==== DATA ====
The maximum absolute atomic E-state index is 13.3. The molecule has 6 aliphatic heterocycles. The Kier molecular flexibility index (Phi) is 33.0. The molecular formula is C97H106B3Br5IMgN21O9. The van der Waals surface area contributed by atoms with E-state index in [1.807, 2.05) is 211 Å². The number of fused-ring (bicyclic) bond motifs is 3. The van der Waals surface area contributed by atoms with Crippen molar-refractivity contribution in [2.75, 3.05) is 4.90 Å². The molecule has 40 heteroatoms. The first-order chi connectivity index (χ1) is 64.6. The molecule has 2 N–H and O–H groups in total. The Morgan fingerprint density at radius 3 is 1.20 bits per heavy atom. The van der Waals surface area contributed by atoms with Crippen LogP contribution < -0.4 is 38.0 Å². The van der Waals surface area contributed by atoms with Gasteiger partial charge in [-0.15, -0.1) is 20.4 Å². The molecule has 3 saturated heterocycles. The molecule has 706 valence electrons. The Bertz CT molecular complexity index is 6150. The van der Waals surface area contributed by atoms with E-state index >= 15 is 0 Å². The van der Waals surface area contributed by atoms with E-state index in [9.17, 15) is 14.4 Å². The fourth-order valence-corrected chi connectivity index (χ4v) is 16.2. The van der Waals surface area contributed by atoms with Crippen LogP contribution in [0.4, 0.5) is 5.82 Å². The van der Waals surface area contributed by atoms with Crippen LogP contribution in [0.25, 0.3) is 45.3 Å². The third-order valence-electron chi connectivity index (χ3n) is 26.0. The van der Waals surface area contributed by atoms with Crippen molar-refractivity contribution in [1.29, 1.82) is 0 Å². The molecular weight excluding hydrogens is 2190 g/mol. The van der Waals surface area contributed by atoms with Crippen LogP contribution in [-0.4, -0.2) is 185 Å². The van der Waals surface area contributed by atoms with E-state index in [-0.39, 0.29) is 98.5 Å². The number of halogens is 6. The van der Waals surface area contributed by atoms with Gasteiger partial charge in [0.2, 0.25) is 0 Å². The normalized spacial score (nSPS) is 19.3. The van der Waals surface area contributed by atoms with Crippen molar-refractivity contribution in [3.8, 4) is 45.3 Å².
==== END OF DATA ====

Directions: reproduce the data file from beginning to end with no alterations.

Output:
The maximum absolute atomic E-state index is 13.3. The molecule has 6 aliphatic heterocycles. The Kier molecular flexibility index (Phi) is 33.0. The molecular formula is C97H106B3Br5IMgN21O9. The van der Waals surface area contributed by atoms with E-state index in [1.807, 2.05) is 211 Å². The number of fused-ring (bicyclic) bond motifs is 3. The van der Waals surface area contributed by atoms with Crippen molar-refractivity contribution in [2.75, 3.05) is 4.90 Å². The molecule has 40 heteroatoms. The first-order chi connectivity index (χ1) is 64.6. The molecule has 2 N–H and O–H groups in total. The Morgan fingerprint density at radius 3 is 1.20 bits per heavy atom. The van der Waals surface area contributed by atoms with Crippen LogP contribution < -0.4 is 38.0 Å². The van der Waals surface area contributed by atoms with Gasteiger partial charge in [-0.15, -0.1) is 20.4 Å². The molecule has 3 saturated heterocycles. The molecule has 706 valence electrons. The Bertz CT molecular complexity index is 6150. The van der Waals surface area contributed by atoms with E-state index >= 15 is 0 Å². The van der Waals surface area contributed by atoms with E-state index in [9.17, 15) is 14.4 Å². The fourth-order valence-corrected chi connectivity index (χ4v) is 16.2. The van der Waals surface area contributed by atoms with Crippen LogP contribution in [0.4, 0.5) is 5.82 Å². The van der Waals surface area contributed by atoms with Crippen LogP contribution in [0.25, 0.3) is 45.3 Å². The third-order valence-electron chi connectivity index (χ3n) is 26.0. The van der Waals surface area contributed by atoms with Crippen molar-refractivity contribution in [1.29, 1.82) is 0 Å². The molecular weight excluding hydrogens is 2190 g/mol. The van der Waals surface area contributed by atoms with Crippen LogP contribution in [-0.4, -0.2) is 185 Å². The van der Waals surface area contributed by atoms with E-state index in [-0.39, 0.29) is 98.5 Å². The number of halogens is 6. The van der Waals surface area contributed by atoms with Gasteiger partial charge in [0.2, 0.25) is 0 Å². The normalized spacial score (nSPS) is 19.3. The van der Waals surface area contributed by atoms with Crippen molar-refractivity contribution in [3.8, 4) is 45.3 Å².